Climate outlook for June to August
Climate outlook overview
- The winter (June to August) climate outlook, issued 16 May 2019, shows large parts of Australia are likely to be drier than average.
- Warmer than average winter days are likely for most of Australia. Much of the east and west of the country has a very high chance (greater than 80%) of having warmer winter days.
- Winter nights are likely to be warmer than average across WA, and parts of the north and east. For Central Australia, SA, and parts of inland southeast Australia, the chances of warmer or cooler winter nights are roughly equal.
- Climate influences for this outlook include the increased chance of a positive Indian Ocean Dipole (IOD) event forming during winter, and a gradual weakening of the El Niño-like pattern in the tropical Pacific.
Drier winter for northern and eastern Australia
- Winter is likely to be drier than average for much of Queensland, NSW, Victoria, southeast SA, northern Tasmania, the NT, and northern and far southwest WA. The remainder of the country has roughly equal chances of a wetter or drier than average winter.
- Historical outlook accuracy for winter is moderate for most of WA, Central Australia, western and southern Queensland extending into eastern NSW, western and central Victoria, and Tasmania. See map for details.
Warmer winter days likely
- Warmer than average days are likely for most of Australia during winter, except for the far north of Queensland. For western and eastern parts of Australia, the chances of being warmer than average are very high; greater than 80%.
- Nights are also likely to be warmer than average for WA, the northern NT, parts of Queensland, eastern NSW and most of Victoria and Tasmania. Chances of warmer or cooler nights are roughly equal across central Australia, SA, and inland southeast Australia. Regardless of the outlook for night-time temperatures, dry soils and the forecast for more cloud-free nights is likely to increase the risk of frost in susceptible areas.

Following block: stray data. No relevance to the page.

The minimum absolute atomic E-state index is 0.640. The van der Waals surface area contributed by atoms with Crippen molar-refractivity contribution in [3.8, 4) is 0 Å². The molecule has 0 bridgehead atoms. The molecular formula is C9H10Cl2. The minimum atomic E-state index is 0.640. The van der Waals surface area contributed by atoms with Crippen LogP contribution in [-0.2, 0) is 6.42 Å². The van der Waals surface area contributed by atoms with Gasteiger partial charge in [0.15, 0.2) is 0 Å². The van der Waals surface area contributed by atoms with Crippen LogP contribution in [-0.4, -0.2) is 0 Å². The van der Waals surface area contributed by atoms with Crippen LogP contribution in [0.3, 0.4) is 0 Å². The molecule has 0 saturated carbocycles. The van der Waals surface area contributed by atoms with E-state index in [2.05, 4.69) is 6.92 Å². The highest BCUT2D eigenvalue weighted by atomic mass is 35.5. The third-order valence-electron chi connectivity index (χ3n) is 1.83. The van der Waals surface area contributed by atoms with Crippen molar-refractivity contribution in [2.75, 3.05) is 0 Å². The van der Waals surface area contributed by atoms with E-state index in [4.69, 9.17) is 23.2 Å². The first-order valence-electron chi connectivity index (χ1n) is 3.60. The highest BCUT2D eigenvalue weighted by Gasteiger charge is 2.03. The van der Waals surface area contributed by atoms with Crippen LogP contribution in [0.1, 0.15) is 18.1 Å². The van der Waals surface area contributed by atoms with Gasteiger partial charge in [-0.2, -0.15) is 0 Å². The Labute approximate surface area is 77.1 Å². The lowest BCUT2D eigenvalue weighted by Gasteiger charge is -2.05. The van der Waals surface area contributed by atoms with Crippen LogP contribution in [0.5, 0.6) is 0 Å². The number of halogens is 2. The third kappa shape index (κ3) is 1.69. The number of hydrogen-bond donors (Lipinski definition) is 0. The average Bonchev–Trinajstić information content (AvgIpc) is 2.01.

- Historical accuracy for June to August maximum temperatures is moderate to high across most of Australia, except the central NT, southern Queensland and northeast NSW, where accuracy is low. Minimum temperature accuracy is moderate across much of northern and eastern Australia, but patchy in WA, and low for inland southeast Australia. See map for more details.
- The current El Niño–like warmth in the central tropical Pacific Ocean is forecast to cool towards more ENSO-neutral levels in the coming months. As a result, the drying influence on Australian climate from a warm tropical Pacific will reduce over the season.
- However, the Indian Ocean Dipole (IOD) is forecast to become positive from early winter. A positive IOD event typically brings drier conditions to much of southern and central Australia during winter-spring, meaning much of the winter dry signal is likely influenced by the forecast positive IOD.
- The Bureau's climate model also indicates that atmospheric pressures over much of southern and eastern Australia is likely to be higher than normal, with this signal strongest in June. This increases the chance of drier and warmer than average weather over much of southern and eastern Australia, and may keep cold fronts further to the south than normal.
- In addition to the natural drivers such as ENSO and the IOD, Australian climate patterns are being influenced by the long-term increasing trend in global air and ocean temperatures.
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